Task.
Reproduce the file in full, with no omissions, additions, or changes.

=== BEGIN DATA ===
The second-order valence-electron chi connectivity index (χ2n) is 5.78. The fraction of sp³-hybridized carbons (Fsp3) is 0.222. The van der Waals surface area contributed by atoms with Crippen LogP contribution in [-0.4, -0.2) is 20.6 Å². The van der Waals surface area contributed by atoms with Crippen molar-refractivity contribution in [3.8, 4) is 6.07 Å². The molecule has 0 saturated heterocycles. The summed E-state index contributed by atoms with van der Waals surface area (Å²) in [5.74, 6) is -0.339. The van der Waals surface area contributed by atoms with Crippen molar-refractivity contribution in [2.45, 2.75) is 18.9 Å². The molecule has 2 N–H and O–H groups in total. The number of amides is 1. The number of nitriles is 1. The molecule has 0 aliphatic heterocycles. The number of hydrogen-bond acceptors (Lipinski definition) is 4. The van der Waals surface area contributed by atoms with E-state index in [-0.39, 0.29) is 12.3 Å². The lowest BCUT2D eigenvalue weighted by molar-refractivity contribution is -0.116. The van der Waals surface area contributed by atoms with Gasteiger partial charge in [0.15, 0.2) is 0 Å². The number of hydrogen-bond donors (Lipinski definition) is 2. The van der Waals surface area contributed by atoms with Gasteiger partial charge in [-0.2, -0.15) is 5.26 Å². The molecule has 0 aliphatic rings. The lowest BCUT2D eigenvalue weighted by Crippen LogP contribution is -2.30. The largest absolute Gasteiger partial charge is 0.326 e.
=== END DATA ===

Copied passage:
The second-order valence-electron chi connectivity index (χ2n) is 5.78. The fraction of sp³-hybridized carbons (Fsp3) is 0.222. The van der Waals surface area contributed by atoms with Crippen LogP contribution in [-0.4, -0.2) is 20.6 Å². The van der Waals surface area contributed by atoms with Crippen molar-refractivity contribution in [3.8, 4) is 6.07 Å². The molecule has 0 saturated heterocycles. The summed E-state index contributed by atoms with van der Waals surface area (Å²) in [5.74, 6) is -0.339. The van der Waals surface area contributed by atoms with Crippen molar-refractivity contribution in [2.45, 2.75) is 18.9 Å². The molecule has 2 N–H and O–H groups in total. The number of amides is 1. The number of nitriles is 1. The molecule has 0 aliphatic heterocycles. The number of hydrogen-bond acceptors (Lipinski definition) is 4. The van der Waals surface area contributed by atoms with E-state index in [-0.39, 0.29) is 12.3 Å². The lowest BCUT2D eigenvalue weighted by molar-refractivity contribution is -0.116. The van der Waals surface area contributed by atoms with Gasteiger partial charge in [0.15, 0.2) is 0 Å². The number of hydrogen-bond donors (Lipinski definition) is 2. The van der Waals surface area contributed by atoms with Gasteiger partial charge in [-0.2, -0.15) is 5.26 Å². The molecule has 0 aliphatic rings. The lowest BCUT2D eigenvalue weighted by Crippen LogP contribution is -2.30. The largest absolute Gasteiger partial charge is 0.326 e.